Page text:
Anything that puts a barrier between the reader and the ability to give should be eliminated. This includes the design of your emails and landing pages. There are several elements you should consider when you review the design of your email appeals:
The layout of your email should have a clear flow from your central proposal to the reader to the call to action. Multiple columns or embedded tables reduce comprehension for the reader and should be eliminated. In our testing, overly designed emails reduce response, in other words, the more graphical elements in your email, the less response you’ll receive. Believe it or not, but often (not always), plain text emails outperform graphical emails.
Mobile layout should also be considered when designing. According to MediaPost, 55% of the population reads email on their phone. If you have a large banner ad that isn’t mobile responsive, it can mess with the layout of the email and make it unreadable on a mobile device. Be sure to test your emails across a variety of devices and email clients.
If you’re using a photo in your appeal, make sure it relates to the appeal and adds emotionally to the decision point to give or not. I’ve seen situations where a photo of a smiling person in a full garden has suppressed giving as the reader thinks “they don’t need my help,” so selecting the right photo can make a big difference in whether or not someone donates.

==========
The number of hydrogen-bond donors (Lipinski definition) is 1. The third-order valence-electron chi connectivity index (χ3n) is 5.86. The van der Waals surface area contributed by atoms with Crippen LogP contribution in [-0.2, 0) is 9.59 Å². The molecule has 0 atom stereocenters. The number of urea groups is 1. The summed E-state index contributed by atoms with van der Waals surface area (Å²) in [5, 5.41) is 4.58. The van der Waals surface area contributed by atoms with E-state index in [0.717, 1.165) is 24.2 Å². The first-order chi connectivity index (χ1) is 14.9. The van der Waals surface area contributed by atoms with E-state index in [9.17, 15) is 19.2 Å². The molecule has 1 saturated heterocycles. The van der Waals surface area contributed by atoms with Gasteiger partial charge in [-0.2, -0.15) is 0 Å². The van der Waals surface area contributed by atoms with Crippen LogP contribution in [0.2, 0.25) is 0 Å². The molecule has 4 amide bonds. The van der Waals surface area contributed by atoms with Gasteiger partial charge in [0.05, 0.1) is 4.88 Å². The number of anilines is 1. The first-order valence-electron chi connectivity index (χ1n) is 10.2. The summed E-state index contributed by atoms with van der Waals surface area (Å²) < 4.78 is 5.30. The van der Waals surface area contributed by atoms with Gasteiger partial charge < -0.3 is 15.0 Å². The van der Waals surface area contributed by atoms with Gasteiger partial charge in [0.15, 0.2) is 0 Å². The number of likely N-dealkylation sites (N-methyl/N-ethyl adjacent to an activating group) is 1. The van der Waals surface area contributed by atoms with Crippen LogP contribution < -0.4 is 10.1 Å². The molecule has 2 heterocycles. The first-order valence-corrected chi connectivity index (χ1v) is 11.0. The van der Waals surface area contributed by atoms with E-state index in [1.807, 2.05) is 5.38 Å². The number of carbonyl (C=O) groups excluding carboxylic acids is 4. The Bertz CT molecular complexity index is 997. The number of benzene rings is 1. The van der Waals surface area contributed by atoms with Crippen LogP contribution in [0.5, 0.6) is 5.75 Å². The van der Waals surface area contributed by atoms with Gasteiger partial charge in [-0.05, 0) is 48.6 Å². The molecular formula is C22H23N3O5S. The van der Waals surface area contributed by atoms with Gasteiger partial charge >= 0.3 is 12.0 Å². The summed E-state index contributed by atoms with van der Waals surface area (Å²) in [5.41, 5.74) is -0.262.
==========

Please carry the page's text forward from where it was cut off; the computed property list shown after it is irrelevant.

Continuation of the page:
You may consider eliminating the photo entirely in an A/B test. We’ve seen success with fewer images in emails (or none in our case).
The right font can make a difference in your email appeal and landing page. Both font size and font selection is crucial, if you have an older audience, selecting the right font size will impact the readability of your email. Use common web standards such as blue and underlined for links. Changing the way people expect something works leads to confusion and confusion leads to people deleting your email. Choose standard web fonts such as Arial or Verdana for your email to maximize readability.
Remember: if your recipients can’t read an email, they won’t give.